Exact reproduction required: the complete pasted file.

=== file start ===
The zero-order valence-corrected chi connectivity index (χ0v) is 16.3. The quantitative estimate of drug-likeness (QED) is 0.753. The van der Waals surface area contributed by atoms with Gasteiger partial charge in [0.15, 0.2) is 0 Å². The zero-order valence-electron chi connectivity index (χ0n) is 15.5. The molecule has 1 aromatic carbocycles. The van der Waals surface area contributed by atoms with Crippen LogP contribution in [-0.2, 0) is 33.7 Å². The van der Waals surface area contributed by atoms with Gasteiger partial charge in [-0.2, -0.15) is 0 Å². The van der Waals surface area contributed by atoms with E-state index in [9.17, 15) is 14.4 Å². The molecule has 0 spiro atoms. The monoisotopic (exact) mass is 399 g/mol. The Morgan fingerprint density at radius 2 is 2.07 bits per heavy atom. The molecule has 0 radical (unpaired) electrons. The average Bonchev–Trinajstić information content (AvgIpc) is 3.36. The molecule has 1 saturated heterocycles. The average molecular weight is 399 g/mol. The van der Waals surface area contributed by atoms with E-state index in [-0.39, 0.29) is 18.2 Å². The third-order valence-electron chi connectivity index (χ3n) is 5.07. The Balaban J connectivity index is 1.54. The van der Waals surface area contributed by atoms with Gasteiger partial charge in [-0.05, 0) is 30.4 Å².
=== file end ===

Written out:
The zero-order valence-corrected chi connectivity index (χ0v) is 16.3. The quantitative estimate of drug-likeness (QED) is 0.753. The van der Waals surface area contributed by atoms with Gasteiger partial charge in [0.15, 0.2) is 0 Å². The zero-order valence-electron chi connectivity index (χ0n) is 15.5. The molecule has 1 aromatic carbocycles. The van der Waals surface area contributed by atoms with Crippen LogP contribution in [-0.2, 0) is 33.7 Å². The van der Waals surface area contributed by atoms with Gasteiger partial charge in [-0.2, -0.15) is 0 Å². The van der Waals surface area contributed by atoms with E-state index in [9.17, 15) is 14.4 Å². The molecule has 0 spiro atoms. The monoisotopic (exact) mass is 399 g/mol. The Morgan fingerprint density at radius 2 is 2.07 bits per heavy atom. The molecule has 0 radical (unpaired) electrons. The average Bonchev–Trinajstić information content (AvgIpc) is 3.36. The molecule has 1 saturated heterocycles. The average molecular weight is 399 g/mol. The van der Waals surface area contributed by atoms with E-state index in [-0.39, 0.29) is 18.2 Å². The third-order valence-electron chi connectivity index (χ3n) is 5.07. The Balaban J connectivity index is 1.54. The van der Waals surface area contributed by atoms with Gasteiger partial charge in [-0.05, 0) is 30.4 Å².